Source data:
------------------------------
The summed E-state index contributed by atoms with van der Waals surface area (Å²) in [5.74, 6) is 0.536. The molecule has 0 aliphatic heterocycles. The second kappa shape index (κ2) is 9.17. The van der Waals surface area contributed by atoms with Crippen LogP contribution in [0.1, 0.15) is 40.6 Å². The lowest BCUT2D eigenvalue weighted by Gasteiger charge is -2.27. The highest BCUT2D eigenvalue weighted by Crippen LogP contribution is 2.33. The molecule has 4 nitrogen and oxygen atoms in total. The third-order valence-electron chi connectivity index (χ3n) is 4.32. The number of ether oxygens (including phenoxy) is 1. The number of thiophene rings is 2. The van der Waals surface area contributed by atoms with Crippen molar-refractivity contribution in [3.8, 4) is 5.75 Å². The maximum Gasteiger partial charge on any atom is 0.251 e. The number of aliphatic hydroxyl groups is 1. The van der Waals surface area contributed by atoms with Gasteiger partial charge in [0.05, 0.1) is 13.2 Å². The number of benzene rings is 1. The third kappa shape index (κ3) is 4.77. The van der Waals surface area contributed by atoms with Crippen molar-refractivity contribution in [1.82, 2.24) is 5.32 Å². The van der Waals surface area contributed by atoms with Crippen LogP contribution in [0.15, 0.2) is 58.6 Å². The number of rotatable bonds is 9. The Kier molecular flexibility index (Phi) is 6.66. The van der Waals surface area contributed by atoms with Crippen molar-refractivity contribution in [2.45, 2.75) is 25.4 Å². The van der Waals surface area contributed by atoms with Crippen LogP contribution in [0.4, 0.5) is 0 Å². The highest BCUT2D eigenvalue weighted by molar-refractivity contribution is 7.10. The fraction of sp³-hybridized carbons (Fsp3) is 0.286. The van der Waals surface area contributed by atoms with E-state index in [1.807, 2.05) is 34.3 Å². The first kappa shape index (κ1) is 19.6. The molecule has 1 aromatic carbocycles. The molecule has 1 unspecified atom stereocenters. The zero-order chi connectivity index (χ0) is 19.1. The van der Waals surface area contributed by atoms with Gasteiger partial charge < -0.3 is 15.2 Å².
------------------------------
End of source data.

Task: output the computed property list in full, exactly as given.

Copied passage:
The summed E-state index contributed by atoms with van der Waals surface area (Å²) in [5.74, 6) is 0.536. The molecule has 0 aliphatic heterocycles. The second kappa shape index (κ2) is 9.17. The van der Waals surface area contributed by atoms with Crippen LogP contribution in [0.1, 0.15) is 40.6 Å². The lowest BCUT2D eigenvalue weighted by Gasteiger charge is -2.27. The highest BCUT2D eigenvalue weighted by Crippen LogP contribution is 2.33. The molecule has 4 nitrogen and oxygen atoms in total. The third-order valence-electron chi connectivity index (χ3n) is 4.32. The number of ether oxygens (including phenoxy) is 1. The number of thiophene rings is 2. The van der Waals surface area contributed by atoms with Crippen molar-refractivity contribution in [3.8, 4) is 5.75 Å². The maximum Gasteiger partial charge on any atom is 0.251 e. The number of aliphatic hydroxyl groups is 1. The van der Waals surface area contributed by atoms with Gasteiger partial charge in [0.05, 0.1) is 13.2 Å². The number of benzene rings is 1. The third kappa shape index (κ3) is 4.77. The van der Waals surface area contributed by atoms with Crippen molar-refractivity contribution in [1.82, 2.24) is 5.32 Å². The van der Waals surface area contributed by atoms with Crippen LogP contribution in [0.15, 0.2) is 58.6 Å². The number of rotatable bonds is 9. The Kier molecular flexibility index (Phi) is 6.66. The van der Waals surface area contributed by atoms with Crippen molar-refractivity contribution in [2.45, 2.75) is 25.4 Å². The van der Waals surface area contributed by atoms with Crippen LogP contribution in [0.4, 0.5) is 0 Å². The highest BCUT2D eigenvalue weighted by molar-refractivity contribution is 7.10. The fraction of sp³-hybridized carbons (Fsp3) is 0.286. The van der Waals surface area contributed by atoms with E-state index in [1.807, 2.05) is 34.3 Å². The first kappa shape index (κ1) is 19.6. The molecule has 1 aromatic carbocycles. The molecule has 1 unspecified atom stereocenters. The zero-order chi connectivity index (χ0) is 19.1. The van der Waals surface area contributed by atoms with Gasteiger partial charge < -0.3 is 15.2 Å².